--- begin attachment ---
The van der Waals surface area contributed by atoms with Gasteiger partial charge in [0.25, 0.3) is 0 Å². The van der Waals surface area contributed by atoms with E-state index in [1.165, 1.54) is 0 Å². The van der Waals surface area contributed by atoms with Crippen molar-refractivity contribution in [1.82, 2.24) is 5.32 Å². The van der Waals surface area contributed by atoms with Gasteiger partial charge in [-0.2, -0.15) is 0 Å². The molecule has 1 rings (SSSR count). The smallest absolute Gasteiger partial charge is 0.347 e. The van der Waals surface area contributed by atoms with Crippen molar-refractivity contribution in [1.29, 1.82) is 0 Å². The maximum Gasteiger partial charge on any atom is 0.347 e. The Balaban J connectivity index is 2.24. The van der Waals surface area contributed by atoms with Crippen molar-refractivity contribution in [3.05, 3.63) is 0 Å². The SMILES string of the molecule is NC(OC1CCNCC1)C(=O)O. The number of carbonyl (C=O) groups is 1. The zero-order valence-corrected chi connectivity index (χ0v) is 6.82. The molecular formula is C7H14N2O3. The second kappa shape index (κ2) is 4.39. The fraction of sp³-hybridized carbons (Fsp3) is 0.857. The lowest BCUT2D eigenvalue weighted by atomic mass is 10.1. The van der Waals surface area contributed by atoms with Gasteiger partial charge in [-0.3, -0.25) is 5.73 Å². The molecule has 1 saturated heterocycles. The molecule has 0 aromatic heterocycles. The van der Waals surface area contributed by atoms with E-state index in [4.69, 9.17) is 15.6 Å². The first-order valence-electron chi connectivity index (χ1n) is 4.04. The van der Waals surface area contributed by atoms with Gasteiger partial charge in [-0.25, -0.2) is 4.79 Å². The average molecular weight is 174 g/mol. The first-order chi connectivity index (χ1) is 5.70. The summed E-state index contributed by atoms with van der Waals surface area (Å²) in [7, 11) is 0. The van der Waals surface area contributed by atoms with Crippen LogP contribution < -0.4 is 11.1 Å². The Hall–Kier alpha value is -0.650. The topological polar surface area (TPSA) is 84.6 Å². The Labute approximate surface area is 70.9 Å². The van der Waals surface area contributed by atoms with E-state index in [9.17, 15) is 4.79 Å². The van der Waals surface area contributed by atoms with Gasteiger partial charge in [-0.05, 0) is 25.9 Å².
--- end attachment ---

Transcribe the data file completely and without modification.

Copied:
The van der Waals surface area contributed by atoms with Gasteiger partial charge in [0.25, 0.3) is 0 Å². The van der Waals surface area contributed by atoms with E-state index in [1.165, 1.54) is 0 Å². The van der Waals surface area contributed by atoms with Crippen molar-refractivity contribution in [1.82, 2.24) is 5.32 Å². The van der Waals surface area contributed by atoms with Gasteiger partial charge in [-0.2, -0.15) is 0 Å². The molecule has 1 rings (SSSR count). The smallest absolute Gasteiger partial charge is 0.347 e. The van der Waals surface area contributed by atoms with Crippen molar-refractivity contribution in [1.29, 1.82) is 0 Å². The maximum Gasteiger partial charge on any atom is 0.347 e. The Balaban J connectivity index is 2.24. The van der Waals surface area contributed by atoms with Crippen molar-refractivity contribution in [3.05, 3.63) is 0 Å². The SMILES string of the molecule is NC(OC1CCNCC1)C(=O)O. The number of carbonyl (C=O) groups is 1. The zero-order valence-corrected chi connectivity index (χ0v) is 6.82. The molecular formula is C7H14N2O3. The second kappa shape index (κ2) is 4.39. The fraction of sp³-hybridized carbons (Fsp3) is 0.857. The lowest BCUT2D eigenvalue weighted by atomic mass is 10.1. The van der Waals surface area contributed by atoms with Gasteiger partial charge in [-0.3, -0.25) is 5.73 Å². The molecule has 1 saturated heterocycles. The molecule has 0 aromatic heterocycles. The van der Waals surface area contributed by atoms with E-state index in [4.69, 9.17) is 15.6 Å². The first-order valence-electron chi connectivity index (χ1n) is 4.04. The van der Waals surface area contributed by atoms with Gasteiger partial charge in [-0.25, -0.2) is 4.79 Å². The average molecular weight is 174 g/mol. The first-order chi connectivity index (χ1) is 5.70. The summed E-state index contributed by atoms with van der Waals surface area (Å²) in [7, 11) is 0. The van der Waals surface area contributed by atoms with Crippen LogP contribution < -0.4 is 11.1 Å². The Hall–Kier alpha value is -0.650. The topological polar surface area (TPSA) is 84.6 Å². The Labute approximate surface area is 70.9 Å². The van der Waals surface area contributed by atoms with E-state index in [9.17, 15) is 4.79 Å². The van der Waals surface area contributed by atoms with Gasteiger partial charge in [-0.05, 0) is 25.9 Å².